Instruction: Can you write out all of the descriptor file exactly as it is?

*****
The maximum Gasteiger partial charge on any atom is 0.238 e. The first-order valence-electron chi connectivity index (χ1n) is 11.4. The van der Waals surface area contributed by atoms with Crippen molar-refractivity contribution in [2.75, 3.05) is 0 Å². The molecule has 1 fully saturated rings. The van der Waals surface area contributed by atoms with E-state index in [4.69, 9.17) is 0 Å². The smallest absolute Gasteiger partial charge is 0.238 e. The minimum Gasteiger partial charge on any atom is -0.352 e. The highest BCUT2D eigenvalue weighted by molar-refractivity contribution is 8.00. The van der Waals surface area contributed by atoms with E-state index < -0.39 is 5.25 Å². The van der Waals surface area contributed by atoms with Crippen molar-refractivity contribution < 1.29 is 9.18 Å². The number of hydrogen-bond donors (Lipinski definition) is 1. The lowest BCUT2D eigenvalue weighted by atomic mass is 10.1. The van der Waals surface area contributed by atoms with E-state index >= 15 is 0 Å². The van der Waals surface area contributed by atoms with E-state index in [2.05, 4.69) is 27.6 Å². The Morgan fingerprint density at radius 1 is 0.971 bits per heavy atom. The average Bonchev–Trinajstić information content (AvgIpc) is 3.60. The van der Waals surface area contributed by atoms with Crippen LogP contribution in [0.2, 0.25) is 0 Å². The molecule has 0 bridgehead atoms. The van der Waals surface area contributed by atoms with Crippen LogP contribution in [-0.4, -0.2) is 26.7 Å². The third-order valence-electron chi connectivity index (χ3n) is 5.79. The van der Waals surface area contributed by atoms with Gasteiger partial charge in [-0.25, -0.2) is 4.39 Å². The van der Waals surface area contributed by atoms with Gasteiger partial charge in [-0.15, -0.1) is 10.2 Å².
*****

The maximum Gasteiger partial charge on any atom is 0.238 e. The first-order valence-electron chi connectivity index (χ1n) is 11.4. The van der Waals surface area contributed by atoms with Crippen molar-refractivity contribution in [2.75, 3.05) is 0 Å². The molecule has 1 fully saturated rings. The van der Waals surface area contributed by atoms with E-state index in [4.69, 9.17) is 0 Å². The smallest absolute Gasteiger partial charge is 0.238 e. The minimum Gasteiger partial charge on any atom is -0.352 e. The highest BCUT2D eigenvalue weighted by molar-refractivity contribution is 8.00. The van der Waals surface area contributed by atoms with E-state index < -0.39 is 5.25 Å². The van der Waals surface area contributed by atoms with Crippen molar-refractivity contribution < 1.29 is 9.18 Å². The number of hydrogen-bond donors (Lipinski definition) is 1. The lowest BCUT2D eigenvalue weighted by atomic mass is 10.1. The van der Waals surface area contributed by atoms with E-state index >= 15 is 0 Å². The van der Waals surface area contributed by atoms with E-state index in [2.05, 4.69) is 27.6 Å². The Morgan fingerprint density at radius 1 is 0.971 bits per heavy atom. The average Bonchev–Trinajstić information content (AvgIpc) is 3.60. The van der Waals surface area contributed by atoms with Crippen LogP contribution in [0.2, 0.25) is 0 Å². The molecule has 0 bridgehead atoms. The van der Waals surface area contributed by atoms with Crippen LogP contribution in [-0.4, -0.2) is 26.7 Å². The third-order valence-electron chi connectivity index (χ3n) is 5.79. The van der Waals surface area contributed by atoms with Gasteiger partial charge in [-0.25, -0.2) is 4.39 Å². The van der Waals surface area contributed by atoms with Gasteiger partial charge in [-0.15, -0.1) is 10.2 Å².